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        • Associated lymphoma and abdominal aortic aneurysm demonstrated by computed tomography
          Journal of Computed TomographyVol. 4Issue 3
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            In a review of 260 cases of lymphoma, there were 6 patients with an aneurysm of the abdominal aorta. In four cases there was surrounding abdominal lymphadenopathy. The diagnosis was established by computed tomography (CT) because calcification in the aortic wall was visible on the scans in all 6 cases. This calcification was not sufficiently clear to permit identification of the aneurysm on plain films in three of the cases. In two cases without abdominal lymphadenopathy, contrast-filled nodes delineated the outer margin of the wall of the aorta.
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        • The value of CT in malignant colonic tumors
          Journal of Computed TomographyVol. 4Issue 3
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            Fifty-five patients with malignant colonic tumors were reviewed, and the CT findings were analyzed, as well as two cases of carcinoid tumors of the terminal ileum. There is increased incidence of recurrence in patients under 60 years of age and 22% of local recurrences occurred 5 years or later after “curative” surgery. A local recurrence alone was found in 44% of patients, distant metastases alone in 10%, and concomitant local recurrence and distant spread in 46%. Three-quarters of the locally recurrent masses were infiltrative and one-quarter were non-infiltrative.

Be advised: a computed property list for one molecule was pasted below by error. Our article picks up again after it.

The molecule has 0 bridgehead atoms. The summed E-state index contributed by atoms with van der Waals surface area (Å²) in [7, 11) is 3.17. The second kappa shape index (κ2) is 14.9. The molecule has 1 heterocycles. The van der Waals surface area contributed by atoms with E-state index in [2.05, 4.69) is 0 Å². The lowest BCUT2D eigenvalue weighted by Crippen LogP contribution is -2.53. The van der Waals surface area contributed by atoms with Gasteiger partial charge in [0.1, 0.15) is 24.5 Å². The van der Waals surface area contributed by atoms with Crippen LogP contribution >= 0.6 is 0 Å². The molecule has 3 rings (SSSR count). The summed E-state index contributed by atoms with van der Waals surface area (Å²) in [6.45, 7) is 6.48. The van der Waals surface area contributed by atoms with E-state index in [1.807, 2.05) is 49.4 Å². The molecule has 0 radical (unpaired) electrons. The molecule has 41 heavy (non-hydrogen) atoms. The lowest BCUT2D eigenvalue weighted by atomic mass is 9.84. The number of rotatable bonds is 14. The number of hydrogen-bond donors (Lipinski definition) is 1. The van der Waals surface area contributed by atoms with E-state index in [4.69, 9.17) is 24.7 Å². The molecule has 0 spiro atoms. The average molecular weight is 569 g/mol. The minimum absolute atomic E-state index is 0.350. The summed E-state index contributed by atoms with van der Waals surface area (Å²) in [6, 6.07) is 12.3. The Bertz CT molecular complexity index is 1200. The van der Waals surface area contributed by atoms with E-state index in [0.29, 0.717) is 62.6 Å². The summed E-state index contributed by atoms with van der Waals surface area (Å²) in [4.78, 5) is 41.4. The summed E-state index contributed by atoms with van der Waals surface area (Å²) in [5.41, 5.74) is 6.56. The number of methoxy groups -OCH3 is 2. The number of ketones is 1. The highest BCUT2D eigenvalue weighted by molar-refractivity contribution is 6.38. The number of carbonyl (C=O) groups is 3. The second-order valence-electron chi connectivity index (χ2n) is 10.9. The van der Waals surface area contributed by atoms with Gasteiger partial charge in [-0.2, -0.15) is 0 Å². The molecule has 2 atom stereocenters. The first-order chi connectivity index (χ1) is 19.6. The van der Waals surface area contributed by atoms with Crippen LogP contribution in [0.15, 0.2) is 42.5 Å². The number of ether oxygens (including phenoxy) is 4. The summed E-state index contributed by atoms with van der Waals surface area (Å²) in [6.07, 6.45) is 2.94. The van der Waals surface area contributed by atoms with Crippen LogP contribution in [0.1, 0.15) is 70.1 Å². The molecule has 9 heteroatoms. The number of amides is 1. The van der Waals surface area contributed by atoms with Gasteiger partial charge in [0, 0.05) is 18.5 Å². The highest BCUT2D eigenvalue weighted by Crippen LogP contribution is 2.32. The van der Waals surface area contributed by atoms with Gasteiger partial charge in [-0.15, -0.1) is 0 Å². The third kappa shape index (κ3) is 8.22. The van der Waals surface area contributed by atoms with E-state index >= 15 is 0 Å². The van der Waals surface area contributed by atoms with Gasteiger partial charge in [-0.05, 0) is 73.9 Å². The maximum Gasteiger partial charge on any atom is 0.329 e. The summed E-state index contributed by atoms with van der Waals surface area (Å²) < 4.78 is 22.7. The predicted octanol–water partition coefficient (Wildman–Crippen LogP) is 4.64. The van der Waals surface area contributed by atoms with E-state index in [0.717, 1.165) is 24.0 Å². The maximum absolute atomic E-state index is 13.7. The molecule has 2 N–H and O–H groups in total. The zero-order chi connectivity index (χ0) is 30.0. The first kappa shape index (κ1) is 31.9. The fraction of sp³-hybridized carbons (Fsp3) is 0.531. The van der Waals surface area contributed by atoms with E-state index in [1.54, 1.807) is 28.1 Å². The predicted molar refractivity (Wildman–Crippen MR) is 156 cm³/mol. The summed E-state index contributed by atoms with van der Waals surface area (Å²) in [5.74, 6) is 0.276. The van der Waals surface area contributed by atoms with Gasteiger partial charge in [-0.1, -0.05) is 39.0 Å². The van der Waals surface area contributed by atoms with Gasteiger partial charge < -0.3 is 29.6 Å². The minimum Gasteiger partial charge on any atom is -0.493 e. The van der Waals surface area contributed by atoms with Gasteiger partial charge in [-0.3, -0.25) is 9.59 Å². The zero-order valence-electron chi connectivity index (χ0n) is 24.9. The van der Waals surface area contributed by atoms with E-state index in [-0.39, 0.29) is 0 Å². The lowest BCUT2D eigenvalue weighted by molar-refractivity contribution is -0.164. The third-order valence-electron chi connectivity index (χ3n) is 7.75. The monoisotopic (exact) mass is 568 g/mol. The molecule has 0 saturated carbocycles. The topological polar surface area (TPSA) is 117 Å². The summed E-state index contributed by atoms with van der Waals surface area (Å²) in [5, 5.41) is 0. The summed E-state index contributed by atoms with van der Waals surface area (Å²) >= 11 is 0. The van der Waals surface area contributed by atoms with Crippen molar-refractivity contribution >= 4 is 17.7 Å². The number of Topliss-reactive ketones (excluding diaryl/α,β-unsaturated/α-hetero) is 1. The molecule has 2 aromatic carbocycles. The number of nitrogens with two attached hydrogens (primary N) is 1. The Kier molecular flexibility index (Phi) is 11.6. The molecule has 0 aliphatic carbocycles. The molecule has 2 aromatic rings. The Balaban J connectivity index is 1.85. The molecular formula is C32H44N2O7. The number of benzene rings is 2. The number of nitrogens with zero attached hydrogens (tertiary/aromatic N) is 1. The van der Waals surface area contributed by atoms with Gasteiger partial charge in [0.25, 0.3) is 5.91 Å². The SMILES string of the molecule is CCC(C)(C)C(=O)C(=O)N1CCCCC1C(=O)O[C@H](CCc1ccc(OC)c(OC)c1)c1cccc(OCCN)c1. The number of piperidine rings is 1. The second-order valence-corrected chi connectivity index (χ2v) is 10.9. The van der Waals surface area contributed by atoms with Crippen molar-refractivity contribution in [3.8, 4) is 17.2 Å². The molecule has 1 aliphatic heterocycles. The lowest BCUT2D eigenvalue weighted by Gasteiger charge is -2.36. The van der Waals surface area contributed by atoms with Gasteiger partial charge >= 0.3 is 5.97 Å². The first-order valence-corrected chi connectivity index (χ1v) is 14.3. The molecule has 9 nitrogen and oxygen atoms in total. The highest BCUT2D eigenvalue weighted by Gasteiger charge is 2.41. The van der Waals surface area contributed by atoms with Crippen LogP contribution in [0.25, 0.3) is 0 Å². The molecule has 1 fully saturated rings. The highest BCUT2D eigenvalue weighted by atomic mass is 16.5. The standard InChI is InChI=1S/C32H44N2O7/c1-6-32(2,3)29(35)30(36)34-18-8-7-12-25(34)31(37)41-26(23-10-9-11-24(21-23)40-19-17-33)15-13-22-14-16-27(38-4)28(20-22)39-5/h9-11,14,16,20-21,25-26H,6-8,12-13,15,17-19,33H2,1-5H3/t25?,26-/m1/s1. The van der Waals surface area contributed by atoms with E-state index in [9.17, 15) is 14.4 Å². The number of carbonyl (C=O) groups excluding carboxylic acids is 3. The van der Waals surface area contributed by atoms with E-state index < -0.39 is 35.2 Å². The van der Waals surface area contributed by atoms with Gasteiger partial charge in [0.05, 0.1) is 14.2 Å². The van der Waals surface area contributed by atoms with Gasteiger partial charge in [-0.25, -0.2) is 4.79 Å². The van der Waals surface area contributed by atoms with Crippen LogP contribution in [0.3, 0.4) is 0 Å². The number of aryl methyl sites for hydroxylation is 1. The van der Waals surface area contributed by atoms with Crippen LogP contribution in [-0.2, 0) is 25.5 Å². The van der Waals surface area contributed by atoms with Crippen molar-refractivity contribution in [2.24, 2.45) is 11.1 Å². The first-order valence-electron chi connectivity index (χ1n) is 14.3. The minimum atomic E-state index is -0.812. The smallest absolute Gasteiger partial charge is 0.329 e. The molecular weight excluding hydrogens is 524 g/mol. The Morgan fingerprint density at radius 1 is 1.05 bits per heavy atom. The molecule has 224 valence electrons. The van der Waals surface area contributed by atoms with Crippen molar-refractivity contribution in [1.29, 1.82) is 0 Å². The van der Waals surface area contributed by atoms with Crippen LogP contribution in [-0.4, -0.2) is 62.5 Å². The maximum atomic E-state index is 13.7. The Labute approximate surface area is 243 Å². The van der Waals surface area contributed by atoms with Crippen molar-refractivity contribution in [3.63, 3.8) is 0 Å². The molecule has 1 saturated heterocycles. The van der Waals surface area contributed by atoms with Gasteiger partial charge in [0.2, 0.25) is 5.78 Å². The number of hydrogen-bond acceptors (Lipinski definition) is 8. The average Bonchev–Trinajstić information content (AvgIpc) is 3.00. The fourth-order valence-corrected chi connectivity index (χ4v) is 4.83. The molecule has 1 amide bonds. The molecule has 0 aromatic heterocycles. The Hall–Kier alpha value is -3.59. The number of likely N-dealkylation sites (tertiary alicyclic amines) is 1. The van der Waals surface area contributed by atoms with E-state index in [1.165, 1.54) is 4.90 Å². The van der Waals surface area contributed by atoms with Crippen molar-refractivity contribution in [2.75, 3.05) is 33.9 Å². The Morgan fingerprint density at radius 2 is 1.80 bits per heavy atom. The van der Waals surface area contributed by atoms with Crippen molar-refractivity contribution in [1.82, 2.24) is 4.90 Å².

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        • Tumor calcification after radiotherapy demonstrated by computed tomography
          Journal of Computed TomographyVol. 4Issue 3
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            Tumor ossification or calcification occurring after radiotherapy was shown by computed tomography (CT) in three cases. In both the case within the aodomen and that within the pelvis these changes were also apparent on plain films, but in the third case, involving the nasopharynx, no evidence of calcification was seen without CT. In the two cases of carcinoma, ossification or calcification indicated resolution, but in the case of lymphoma these changes were accompanied by rapid recurrence in adjacent tissue.
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